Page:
WSJ, August 17, 2011
Millionaires Go Missing
There's nothing like a recession to level incomes
Speaking of "millionaires and billionaires" (see above), the real tax news is that there are fewer of both these days. This month the IRS released more detailed tax data for 2009, and the nearby table records the decline of the taxpaying rich.
In 2007, 390,000 tax filers reported adjusted gross income of $1 million or more and paid $309 billion in taxes. In 2009, there were only 237,000 such filers, a decline of 39%. Almost four of 10 millionaires vanished in two years, and the total taxes they paid in 2009 declined to $178 billion, a drop of 42%.
Those with $10 million or more in reported income fell to 8,274 from 18,394 in 2007, a 55% drop. As a result, their tax payments tanked by 51%. These disappearing millionaires go a long way toward explaining why federal tax revenues have sunk to 15% of GDP in recent years. The loss of millionaires accounts for at least $130 billion of the higher federal budget deficit in 2009. If Warren Buffett wants to reduce the deficit, he should encourage policies to create more millionaires, not campaign to tax them more.
The millionaires who are left still pay a mountain of tax. Those who make $1 million accounted for about 0.2% of all tax returns but paid 20.4% of income taxes in 2009. Those with adjusted gross income above $200,000 a year were just under 3% of tax filers but paid 50.1% of the $866 billion in total personal income taxes. This means the top 3% paid more than the bottom 97%. Yet the 3% are the people that President Obama claims don't pay their fair share. Before the recession, the $200,000 income group paid 54.5% of the income tax.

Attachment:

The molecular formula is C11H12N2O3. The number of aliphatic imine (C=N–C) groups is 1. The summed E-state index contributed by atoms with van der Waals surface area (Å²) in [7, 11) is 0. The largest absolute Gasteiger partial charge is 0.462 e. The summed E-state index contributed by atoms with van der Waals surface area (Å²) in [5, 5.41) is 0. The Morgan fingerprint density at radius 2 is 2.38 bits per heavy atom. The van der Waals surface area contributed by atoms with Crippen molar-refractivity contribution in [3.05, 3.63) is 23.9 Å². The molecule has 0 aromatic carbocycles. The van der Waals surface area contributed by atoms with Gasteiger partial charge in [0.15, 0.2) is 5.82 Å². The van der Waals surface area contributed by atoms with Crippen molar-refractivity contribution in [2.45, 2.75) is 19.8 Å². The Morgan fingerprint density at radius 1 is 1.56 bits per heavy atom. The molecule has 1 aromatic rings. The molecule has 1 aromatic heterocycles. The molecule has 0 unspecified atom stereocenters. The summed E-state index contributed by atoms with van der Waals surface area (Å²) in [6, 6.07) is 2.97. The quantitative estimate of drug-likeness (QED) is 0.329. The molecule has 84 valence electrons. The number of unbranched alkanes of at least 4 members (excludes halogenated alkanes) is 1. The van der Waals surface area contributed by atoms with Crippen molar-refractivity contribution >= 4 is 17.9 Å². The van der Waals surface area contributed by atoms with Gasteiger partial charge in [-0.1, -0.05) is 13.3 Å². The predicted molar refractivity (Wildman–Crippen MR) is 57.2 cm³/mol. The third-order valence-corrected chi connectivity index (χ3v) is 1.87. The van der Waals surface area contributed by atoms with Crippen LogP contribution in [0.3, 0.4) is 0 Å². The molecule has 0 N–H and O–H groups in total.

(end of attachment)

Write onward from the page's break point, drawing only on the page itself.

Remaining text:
For the past three decades, the political left has obsessed about income inequality. As the economy experienced one of the largest and lengthiest economic booms in history from 1982-2007, the left moaned that the gains went to yacht club members.
Well, if equality of income is the priority, liberals should be thrilled with the last four years. The recession and weak recovery have been income levelers. Those who make more than $200,000 captured one-quarter of the $7.6 trillion in total income in 2009. In 2007 the over-$200,000 crowd had one-third of reported U.S. taxable income. Those with incomes above $1 million earned 9.5% of total income in 2009, down from 16.1% in 2007.
It's an old story: The best way to produce income equality is to destroy trillions of dollars of wealth. Everyone loses, but the rich lose relatively more than the poor and the middle class. By that measure, if few others, Obamanomics has been a raging success.